Close to where I live there is just one cross country cycle leisure route that mimics the best farmland routes that I found on my recent tour in Flanders.
From the Ottignies suburb of Mousty there is a former farm track that has now been covered by a perfectly smooth surface to make a car free cycle route, signposted to our town of Lasne, seven kilometres away.
It runs up across the open farmland with wide open views that I thoroughly enjoy, especially on these late summer evenings when the sun is low and yellow.
After winding through a few cottages we come to a small valley.
For some unimaginable reason the planners decided to go straight down, so steeply that they then had to insert barriers which theoretically might stop unsuspecting cyclists shooting out without warning onto a Route Nationale (main road) at the bottom.
However as there is no indication that the RN is there, why would you stop? Assuming that you can ride down at all. I will just about ride down it on a day when the path is clear and dry. Which isn’t very often, because it is tree lined and usually covered in leaves or damp, so I have to walk.
From the bottom looking up it is just possible to believe that the barriers are there to aid pedestrians in fixing their climbing ropes before tackling the ascent. It certainly isn’t rideable except for the most competent of mountain bikers.
So at some point, somewhere, somebody thought it was a good idea to make a cycle route from a slippery descent with tricky chicanes and a blind entrance onto a main road. Even when they had an alternative which could take about an additional kilometre and connect to the rest of their network, actually bypassing the valley completely.
Given that the commune of Ottignies Louvain-la-Neuve is actually one of the more cycle friendly municipalities round here I say it again “what were they thinking?”
Oh my. Can I say again – I am so over snow.
Woke up this morning to almost the worst possible scenario for a road ride – snow and sleet beginning to lie on the fields. The road outside looks clear of ice, but it is soaking wet.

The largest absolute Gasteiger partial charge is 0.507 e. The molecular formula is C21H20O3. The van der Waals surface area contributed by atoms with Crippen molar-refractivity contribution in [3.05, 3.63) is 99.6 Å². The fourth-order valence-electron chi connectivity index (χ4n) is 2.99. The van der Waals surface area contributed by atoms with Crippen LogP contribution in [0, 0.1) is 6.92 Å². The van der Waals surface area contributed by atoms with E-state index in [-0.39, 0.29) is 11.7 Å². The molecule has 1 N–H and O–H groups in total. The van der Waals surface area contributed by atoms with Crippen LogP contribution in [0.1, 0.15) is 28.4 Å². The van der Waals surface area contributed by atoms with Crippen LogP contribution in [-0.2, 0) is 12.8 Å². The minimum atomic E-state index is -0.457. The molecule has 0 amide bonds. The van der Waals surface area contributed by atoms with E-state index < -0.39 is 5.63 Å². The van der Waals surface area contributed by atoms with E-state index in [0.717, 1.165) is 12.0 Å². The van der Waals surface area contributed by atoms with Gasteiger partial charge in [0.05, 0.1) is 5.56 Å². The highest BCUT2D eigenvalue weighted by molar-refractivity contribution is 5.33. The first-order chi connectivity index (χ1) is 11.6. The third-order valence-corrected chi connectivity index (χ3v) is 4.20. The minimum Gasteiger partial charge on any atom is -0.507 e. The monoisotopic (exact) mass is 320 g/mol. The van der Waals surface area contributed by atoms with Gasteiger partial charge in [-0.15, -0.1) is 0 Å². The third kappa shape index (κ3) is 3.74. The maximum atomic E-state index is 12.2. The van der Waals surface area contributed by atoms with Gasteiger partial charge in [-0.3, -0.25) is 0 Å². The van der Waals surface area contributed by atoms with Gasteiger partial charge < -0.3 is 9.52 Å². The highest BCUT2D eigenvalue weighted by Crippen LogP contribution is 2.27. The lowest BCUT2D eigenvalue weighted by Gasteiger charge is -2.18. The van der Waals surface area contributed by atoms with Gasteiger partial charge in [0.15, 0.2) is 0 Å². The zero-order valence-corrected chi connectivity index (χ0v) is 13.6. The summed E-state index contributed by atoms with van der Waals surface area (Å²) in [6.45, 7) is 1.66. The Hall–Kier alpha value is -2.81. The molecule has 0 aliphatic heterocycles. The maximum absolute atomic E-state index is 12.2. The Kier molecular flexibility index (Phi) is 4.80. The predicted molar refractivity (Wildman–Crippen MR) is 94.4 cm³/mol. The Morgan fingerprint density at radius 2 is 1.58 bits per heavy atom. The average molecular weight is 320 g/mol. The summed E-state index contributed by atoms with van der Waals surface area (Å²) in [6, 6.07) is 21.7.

I am not free again on Sunday again for several weeks and after all the psyching up of yesterday there is no way I was going to back down from my first Belgian club ride unless it was truly unrideable so I put on my thickest winter layers including the neoprene overshoes and set off.
Unfortunately the prospect of a soggy cold day had a much bigger deterrent effect of the rest of the club because there were a grand total of two other riders out. I was assured that I was “unlucky” because there are usually up to twenty riders per group.
However no-nonsense Philippe was waiting for nobody and set off bang on 9.30. I was told this was planned to be a ride of around 55kmph at a speed of around 25kmph. Amazingly despite the conditions and the newcomer he delivered me back to the start point at exactly that time, just by riding at a well paced and constant effort throughout the whole ride, regardless of which of the other two of us was riding beside him.
What should I say? By all normal standards it should have been horrible. The sleet never stopped, stinging our faces on the downhills. The roads were awash and the minor roads were covered in mud and grit. From following Philippe’s wheel a few times I am afraid I will be getting the grit out of my teeth and eyes for the rest of the week. The bike looked like a mountain bike when I got back.
But inevitably I loved it. The roads were almost car free, a combination of the foul weather and the fact that there is almost no Sunday shopping in Belgium (yippee!). It made a great cycling route with the knowledge of a local guide and every road was new. We stayed away from the steep sided valleys nearer where I live so it was all rolling farmland which made the pace about right for me, no need to worry about saving something for climbing. In fact with the open fields, strong cold easterly wind and lack of hedgerows it could almost have been my native East Anglia except that the architecture of the farms and small towns and villages was unmistakably Wallon Brabant. The villages themselves just about managed to look attractive and well kept under the grey skies although I cannot say that for the road surfaces which were potholed and badly broken.
For the record: From Ottignies to Saint-Géry, Chastre, Walhain, Tourinnes St. Lambert, Nil St Martin and Corry Le Grand, my first Belgian club run.
I haven’t done that for nearly nine months. Boy I missed it.
Thank you Club Cyclotouriste D’Ottignies. I’ll be back.